subpage banner


Speech By Mr Eddie Teo, PS (PMO), At The 8th PS21-MFE Forum On 'No Red-Tape!' On Tuesday, 4 Sep 2001, At The IPAM Auditorium

04 Sep 2001

Good morning colleagues,

2 Welcome to the 8th PS21-MFE Forum on 'No Red-Tape!' Some members of the public may think it ironical that the civil service is holding a forum on no red-tape. But civil servants should not be surprised. For some time now, we have been driving home the message that the Civil Service must be less bureaucratic and more innovative. The question is whether civil servants have been listening and whether the public has noticed any change on their part.

3 Calling for no red tape is not the same as calling for no rules. No society can function without rules. Rules help to maintain order, reduce abuse, and ensure adherence to established standards. However, public sector regulations can become obstacles if they are excessive and if civil servants enforce them mindlessly, complying with the letter rather than the spirit and intent behind the regulation. In Singapore, we pride ourselves on having an efficient and responsive Civil Service. Independent observers, including foreign business people, seem to agree, and independent surveys have ranked Singapore highly for being responsive to the needs of business, for an efficient civil service and for good governance.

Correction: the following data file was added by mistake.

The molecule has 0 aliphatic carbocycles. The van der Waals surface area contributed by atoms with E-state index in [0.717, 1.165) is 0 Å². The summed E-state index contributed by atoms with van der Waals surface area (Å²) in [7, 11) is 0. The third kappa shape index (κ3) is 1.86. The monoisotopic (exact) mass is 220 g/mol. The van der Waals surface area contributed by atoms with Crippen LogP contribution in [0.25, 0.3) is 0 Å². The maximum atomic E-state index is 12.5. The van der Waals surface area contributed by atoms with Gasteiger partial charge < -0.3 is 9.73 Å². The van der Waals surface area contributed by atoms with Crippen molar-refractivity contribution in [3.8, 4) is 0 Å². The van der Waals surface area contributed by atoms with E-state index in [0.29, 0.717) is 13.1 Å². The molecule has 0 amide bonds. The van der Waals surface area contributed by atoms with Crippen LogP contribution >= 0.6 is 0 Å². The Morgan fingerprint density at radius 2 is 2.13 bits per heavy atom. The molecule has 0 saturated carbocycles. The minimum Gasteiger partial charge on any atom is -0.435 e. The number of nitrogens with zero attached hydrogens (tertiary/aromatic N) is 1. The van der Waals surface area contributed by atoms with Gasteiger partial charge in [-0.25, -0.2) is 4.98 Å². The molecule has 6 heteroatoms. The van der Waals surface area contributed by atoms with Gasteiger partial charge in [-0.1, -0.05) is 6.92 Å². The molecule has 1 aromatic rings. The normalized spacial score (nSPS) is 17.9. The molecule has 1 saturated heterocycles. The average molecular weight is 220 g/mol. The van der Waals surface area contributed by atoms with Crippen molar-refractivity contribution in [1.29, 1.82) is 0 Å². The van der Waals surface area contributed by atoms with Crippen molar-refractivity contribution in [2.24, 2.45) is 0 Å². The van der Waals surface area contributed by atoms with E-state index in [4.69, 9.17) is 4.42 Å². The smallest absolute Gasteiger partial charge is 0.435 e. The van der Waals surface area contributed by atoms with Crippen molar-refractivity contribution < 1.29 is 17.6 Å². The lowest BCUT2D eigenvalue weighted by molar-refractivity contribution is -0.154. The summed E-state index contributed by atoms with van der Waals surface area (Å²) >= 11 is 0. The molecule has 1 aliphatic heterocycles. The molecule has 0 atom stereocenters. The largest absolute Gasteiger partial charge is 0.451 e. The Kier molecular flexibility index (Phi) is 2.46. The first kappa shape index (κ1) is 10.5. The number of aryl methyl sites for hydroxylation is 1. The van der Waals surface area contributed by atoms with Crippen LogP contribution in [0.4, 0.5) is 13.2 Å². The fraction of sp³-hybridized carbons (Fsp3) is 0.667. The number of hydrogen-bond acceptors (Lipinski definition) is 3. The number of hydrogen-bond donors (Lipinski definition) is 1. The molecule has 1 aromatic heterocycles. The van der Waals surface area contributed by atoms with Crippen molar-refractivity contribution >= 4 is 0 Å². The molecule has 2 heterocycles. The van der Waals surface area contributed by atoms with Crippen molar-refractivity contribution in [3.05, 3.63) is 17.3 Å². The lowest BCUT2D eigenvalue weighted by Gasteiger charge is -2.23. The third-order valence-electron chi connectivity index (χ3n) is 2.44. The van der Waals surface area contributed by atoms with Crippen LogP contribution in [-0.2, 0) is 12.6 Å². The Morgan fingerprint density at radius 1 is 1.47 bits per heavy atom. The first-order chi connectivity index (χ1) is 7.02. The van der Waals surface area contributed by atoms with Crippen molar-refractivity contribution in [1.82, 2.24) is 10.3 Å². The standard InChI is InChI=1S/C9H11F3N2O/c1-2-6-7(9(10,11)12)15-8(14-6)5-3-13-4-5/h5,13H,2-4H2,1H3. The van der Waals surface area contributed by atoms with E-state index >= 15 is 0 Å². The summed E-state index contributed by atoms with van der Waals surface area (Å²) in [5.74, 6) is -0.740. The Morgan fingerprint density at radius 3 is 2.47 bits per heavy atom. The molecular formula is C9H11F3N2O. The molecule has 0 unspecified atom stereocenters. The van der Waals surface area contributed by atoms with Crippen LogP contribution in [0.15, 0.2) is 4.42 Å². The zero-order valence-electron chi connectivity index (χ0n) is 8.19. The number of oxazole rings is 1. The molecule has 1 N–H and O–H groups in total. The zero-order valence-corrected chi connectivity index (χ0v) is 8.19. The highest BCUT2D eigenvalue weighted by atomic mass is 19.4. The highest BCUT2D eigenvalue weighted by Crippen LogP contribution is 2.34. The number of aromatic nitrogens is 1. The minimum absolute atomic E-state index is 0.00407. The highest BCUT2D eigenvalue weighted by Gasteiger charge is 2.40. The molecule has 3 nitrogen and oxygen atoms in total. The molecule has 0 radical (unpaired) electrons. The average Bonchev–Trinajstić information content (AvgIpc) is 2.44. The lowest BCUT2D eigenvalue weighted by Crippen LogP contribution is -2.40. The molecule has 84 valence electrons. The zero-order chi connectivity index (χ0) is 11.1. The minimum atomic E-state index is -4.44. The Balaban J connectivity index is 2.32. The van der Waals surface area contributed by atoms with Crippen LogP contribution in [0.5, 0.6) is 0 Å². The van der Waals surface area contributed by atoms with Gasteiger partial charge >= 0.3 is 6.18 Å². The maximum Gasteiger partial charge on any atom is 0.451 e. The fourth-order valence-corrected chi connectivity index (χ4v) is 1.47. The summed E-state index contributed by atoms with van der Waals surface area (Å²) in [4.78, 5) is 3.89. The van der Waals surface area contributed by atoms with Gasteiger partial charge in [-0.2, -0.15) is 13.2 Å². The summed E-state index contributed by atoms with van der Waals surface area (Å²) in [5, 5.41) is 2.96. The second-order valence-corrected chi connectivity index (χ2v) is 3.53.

4 However, as our Public Service enters the 21st century, is that enough and can we adopt the same approach to bureaucracy and rules, as we used to? In the present environment of rapid and relentless change, driven by dramatic innovations in technology and business concepts, the Public Service needs long-range vision to anticipate the future and an even greater responsiveness to the public and to business.

5 Rules that have become outdated and are over-specific make the Civil Service bureaucratic. Too much bureaucracy prevents fast policy implementation, stifles creativity and limits our level of productivity. We need to reduce the level of bureaucracy while still maintaining accountability. The 'More Vision, Less Bureaucracy' movement was started last year as our strategic response to this challenge.